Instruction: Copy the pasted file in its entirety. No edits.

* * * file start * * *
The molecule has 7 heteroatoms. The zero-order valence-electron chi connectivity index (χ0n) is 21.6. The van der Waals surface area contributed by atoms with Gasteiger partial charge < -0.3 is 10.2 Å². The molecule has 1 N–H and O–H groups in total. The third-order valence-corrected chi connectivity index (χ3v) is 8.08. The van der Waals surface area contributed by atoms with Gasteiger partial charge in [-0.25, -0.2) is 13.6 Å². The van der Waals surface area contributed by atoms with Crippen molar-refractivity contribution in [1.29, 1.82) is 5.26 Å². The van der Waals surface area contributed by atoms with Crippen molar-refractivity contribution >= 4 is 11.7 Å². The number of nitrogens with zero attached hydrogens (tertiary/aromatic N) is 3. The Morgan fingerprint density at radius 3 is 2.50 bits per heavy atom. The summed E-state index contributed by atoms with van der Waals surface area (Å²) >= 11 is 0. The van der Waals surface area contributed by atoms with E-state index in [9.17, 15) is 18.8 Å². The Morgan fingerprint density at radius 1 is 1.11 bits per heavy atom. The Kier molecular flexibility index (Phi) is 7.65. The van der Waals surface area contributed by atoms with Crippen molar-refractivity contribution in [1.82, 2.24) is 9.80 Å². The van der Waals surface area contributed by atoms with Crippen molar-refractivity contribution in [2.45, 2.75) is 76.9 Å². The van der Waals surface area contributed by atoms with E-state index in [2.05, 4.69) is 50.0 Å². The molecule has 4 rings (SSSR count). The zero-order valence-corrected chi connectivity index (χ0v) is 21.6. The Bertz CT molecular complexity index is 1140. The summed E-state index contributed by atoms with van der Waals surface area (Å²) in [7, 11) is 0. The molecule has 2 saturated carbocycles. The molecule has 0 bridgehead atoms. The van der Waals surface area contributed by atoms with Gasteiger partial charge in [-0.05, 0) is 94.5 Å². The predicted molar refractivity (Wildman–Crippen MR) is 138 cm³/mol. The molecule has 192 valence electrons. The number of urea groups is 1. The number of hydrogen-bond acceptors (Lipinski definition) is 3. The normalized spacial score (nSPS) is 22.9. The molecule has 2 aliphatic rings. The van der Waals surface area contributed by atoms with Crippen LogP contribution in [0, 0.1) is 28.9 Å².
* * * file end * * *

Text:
The molecule has 7 heteroatoms. The zero-order valence-electron chi connectivity index (χ0n) is 21.6. The van der Waals surface area contributed by atoms with Gasteiger partial charge < -0.3 is 10.2 Å². The molecule has 1 N–H and O–H groups in total. The third-order valence-corrected chi connectivity index (χ3v) is 8.08. The van der Waals surface area contributed by atoms with Gasteiger partial charge in [-0.25, -0.2) is 13.6 Å². The van der Waals surface area contributed by atoms with Crippen molar-refractivity contribution in [1.29, 1.82) is 5.26 Å². The van der Waals surface area contributed by atoms with Crippen molar-refractivity contribution >= 4 is 11.7 Å². The number of nitrogens with zero attached hydrogens (tertiary/aromatic N) is 3. The Morgan fingerprint density at radius 3 is 2.50 bits per heavy atom. The summed E-state index contributed by atoms with van der Waals surface area (Å²) >= 11 is 0. The van der Waals surface area contributed by atoms with E-state index in [9.17, 15) is 18.8 Å². The Morgan fingerprint density at radius 1 is 1.11 bits per heavy atom. The Kier molecular flexibility index (Phi) is 7.65. The van der Waals surface area contributed by atoms with Crippen molar-refractivity contribution in [1.82, 2.24) is 9.80 Å². The van der Waals surface area contributed by atoms with Crippen molar-refractivity contribution in [2.45, 2.75) is 76.9 Å². The van der Waals surface area contributed by atoms with E-state index in [2.05, 4.69) is 50.0 Å². The molecule has 4 rings (SSSR count). The zero-order valence-corrected chi connectivity index (χ0v) is 21.6. The Bertz CT molecular complexity index is 1140. The summed E-state index contributed by atoms with van der Waals surface area (Å²) in [7, 11) is 0. The molecule has 2 saturated carbocycles. The molecule has 0 bridgehead atoms. The van der Waals surface area contributed by atoms with Gasteiger partial charge in [-0.05, 0) is 94.5 Å². The predicted molar refractivity (Wildman–Crippen MR) is 138 cm³/mol. The molecule has 192 valence electrons. The number of urea groups is 1. The number of hydrogen-bond acceptors (Lipinski definition) is 3. The normalized spacial score (nSPS) is 22.9. The molecule has 2 aliphatic rings. The van der Waals surface area contributed by atoms with Crippen LogP contribution in [0, 0.1) is 28.9 Å².